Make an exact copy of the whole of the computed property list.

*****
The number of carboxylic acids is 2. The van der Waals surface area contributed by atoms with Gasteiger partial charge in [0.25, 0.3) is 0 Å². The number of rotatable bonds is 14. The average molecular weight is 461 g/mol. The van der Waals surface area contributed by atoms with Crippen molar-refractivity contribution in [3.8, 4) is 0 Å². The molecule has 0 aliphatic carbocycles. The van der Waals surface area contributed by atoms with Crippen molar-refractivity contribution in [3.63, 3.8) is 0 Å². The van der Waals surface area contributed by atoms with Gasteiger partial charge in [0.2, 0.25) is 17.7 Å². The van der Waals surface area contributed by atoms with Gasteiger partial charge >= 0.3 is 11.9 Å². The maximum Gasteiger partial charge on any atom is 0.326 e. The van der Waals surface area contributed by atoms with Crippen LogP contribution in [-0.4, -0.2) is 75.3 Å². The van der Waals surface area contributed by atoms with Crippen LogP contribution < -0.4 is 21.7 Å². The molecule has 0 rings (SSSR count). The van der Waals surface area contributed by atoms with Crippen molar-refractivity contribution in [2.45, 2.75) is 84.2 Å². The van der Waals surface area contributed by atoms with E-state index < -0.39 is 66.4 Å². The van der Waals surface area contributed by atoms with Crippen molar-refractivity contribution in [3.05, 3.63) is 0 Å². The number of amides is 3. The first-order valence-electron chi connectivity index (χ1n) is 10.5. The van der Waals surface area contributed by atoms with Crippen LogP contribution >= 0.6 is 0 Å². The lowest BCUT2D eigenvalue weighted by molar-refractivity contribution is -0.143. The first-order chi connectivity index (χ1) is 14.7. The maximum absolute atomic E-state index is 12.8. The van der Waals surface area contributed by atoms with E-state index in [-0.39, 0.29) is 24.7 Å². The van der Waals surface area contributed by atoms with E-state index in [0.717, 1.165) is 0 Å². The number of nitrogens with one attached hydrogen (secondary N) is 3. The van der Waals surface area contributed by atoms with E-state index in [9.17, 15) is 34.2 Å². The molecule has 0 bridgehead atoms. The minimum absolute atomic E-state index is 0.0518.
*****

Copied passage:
The number of carboxylic acids is 2. The van der Waals surface area contributed by atoms with Gasteiger partial charge in [0.25, 0.3) is 0 Å². The number of rotatable bonds is 14. The average molecular weight is 461 g/mol. The van der Waals surface area contributed by atoms with Crippen molar-refractivity contribution in [3.8, 4) is 0 Å². The molecule has 0 aliphatic carbocycles. The van der Waals surface area contributed by atoms with Crippen molar-refractivity contribution in [3.63, 3.8) is 0 Å². The van der Waals surface area contributed by atoms with Gasteiger partial charge in [0.2, 0.25) is 17.7 Å². The van der Waals surface area contributed by atoms with Gasteiger partial charge >= 0.3 is 11.9 Å². The maximum Gasteiger partial charge on any atom is 0.326 e. The van der Waals surface area contributed by atoms with Crippen LogP contribution in [-0.4, -0.2) is 75.3 Å². The van der Waals surface area contributed by atoms with Crippen LogP contribution < -0.4 is 21.7 Å². The molecule has 0 rings (SSSR count). The van der Waals surface area contributed by atoms with Crippen molar-refractivity contribution in [2.45, 2.75) is 84.2 Å². The van der Waals surface area contributed by atoms with E-state index < -0.39 is 66.4 Å². The van der Waals surface area contributed by atoms with Crippen molar-refractivity contribution in [3.05, 3.63) is 0 Å². The number of amides is 3. The first-order valence-electron chi connectivity index (χ1n) is 10.5. The van der Waals surface area contributed by atoms with Crippen LogP contribution >= 0.6 is 0 Å². The lowest BCUT2D eigenvalue weighted by molar-refractivity contribution is -0.143. The first-order chi connectivity index (χ1) is 14.7. The maximum absolute atomic E-state index is 12.8. The van der Waals surface area contributed by atoms with E-state index in [-0.39, 0.29) is 24.7 Å². The van der Waals surface area contributed by atoms with E-state index in [0.717, 1.165) is 0 Å². The number of nitrogens with one attached hydrogen (secondary N) is 3. The van der Waals surface area contributed by atoms with E-state index in [9.17, 15) is 34.2 Å². The molecule has 0 bridgehead atoms. The minimum absolute atomic E-state index is 0.0518.